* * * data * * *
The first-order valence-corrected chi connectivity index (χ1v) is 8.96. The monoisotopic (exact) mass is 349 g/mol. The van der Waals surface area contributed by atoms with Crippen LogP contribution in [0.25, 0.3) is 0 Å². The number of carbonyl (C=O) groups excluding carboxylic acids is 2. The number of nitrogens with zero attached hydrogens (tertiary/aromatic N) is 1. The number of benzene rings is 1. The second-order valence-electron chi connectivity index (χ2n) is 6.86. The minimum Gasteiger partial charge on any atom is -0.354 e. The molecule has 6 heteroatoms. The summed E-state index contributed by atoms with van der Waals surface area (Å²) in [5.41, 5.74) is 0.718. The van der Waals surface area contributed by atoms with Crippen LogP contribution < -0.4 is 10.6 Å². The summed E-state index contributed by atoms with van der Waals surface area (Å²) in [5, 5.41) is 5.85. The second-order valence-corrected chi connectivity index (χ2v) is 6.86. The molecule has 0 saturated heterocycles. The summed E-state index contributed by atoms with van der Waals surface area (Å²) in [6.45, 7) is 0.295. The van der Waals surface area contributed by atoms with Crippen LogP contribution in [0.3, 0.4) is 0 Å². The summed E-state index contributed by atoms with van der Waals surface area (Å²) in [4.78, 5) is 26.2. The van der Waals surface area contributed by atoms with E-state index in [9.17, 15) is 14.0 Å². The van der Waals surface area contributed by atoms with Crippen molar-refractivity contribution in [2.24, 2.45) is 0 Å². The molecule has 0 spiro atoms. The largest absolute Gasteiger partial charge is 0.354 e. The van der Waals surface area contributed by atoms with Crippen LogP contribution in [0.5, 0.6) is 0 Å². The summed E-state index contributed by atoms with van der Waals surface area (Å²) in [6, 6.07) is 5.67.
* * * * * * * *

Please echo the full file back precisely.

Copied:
The first-order valence-corrected chi connectivity index (χ1v) is 8.96. The monoisotopic (exact) mass is 349 g/mol. The van der Waals surface area contributed by atoms with Crippen LogP contribution in [0.25, 0.3) is 0 Å². The number of carbonyl (C=O) groups excluding carboxylic acids is 2. The number of nitrogens with zero attached hydrogens (tertiary/aromatic N) is 1. The number of benzene rings is 1. The second-order valence-electron chi connectivity index (χ2n) is 6.86. The minimum Gasteiger partial charge on any atom is -0.354 e. The molecule has 6 heteroatoms. The summed E-state index contributed by atoms with van der Waals surface area (Å²) in [5.41, 5.74) is 0.718. The van der Waals surface area contributed by atoms with Crippen LogP contribution < -0.4 is 10.6 Å². The summed E-state index contributed by atoms with van der Waals surface area (Å²) in [5, 5.41) is 5.85. The second-order valence-corrected chi connectivity index (χ2v) is 6.86. The molecule has 0 saturated heterocycles. The summed E-state index contributed by atoms with van der Waals surface area (Å²) in [6.45, 7) is 0.295. The van der Waals surface area contributed by atoms with Crippen LogP contribution in [0.3, 0.4) is 0 Å². The summed E-state index contributed by atoms with van der Waals surface area (Å²) in [4.78, 5) is 26.2. The van der Waals surface area contributed by atoms with E-state index in [9.17, 15) is 14.0 Å². The van der Waals surface area contributed by atoms with Crippen molar-refractivity contribution in [2.24, 2.45) is 0 Å². The molecule has 0 spiro atoms. The largest absolute Gasteiger partial charge is 0.354 e. The van der Waals surface area contributed by atoms with Crippen LogP contribution in [0.5, 0.6) is 0 Å². The summed E-state index contributed by atoms with van der Waals surface area (Å²) in [6, 6.07) is 5.67.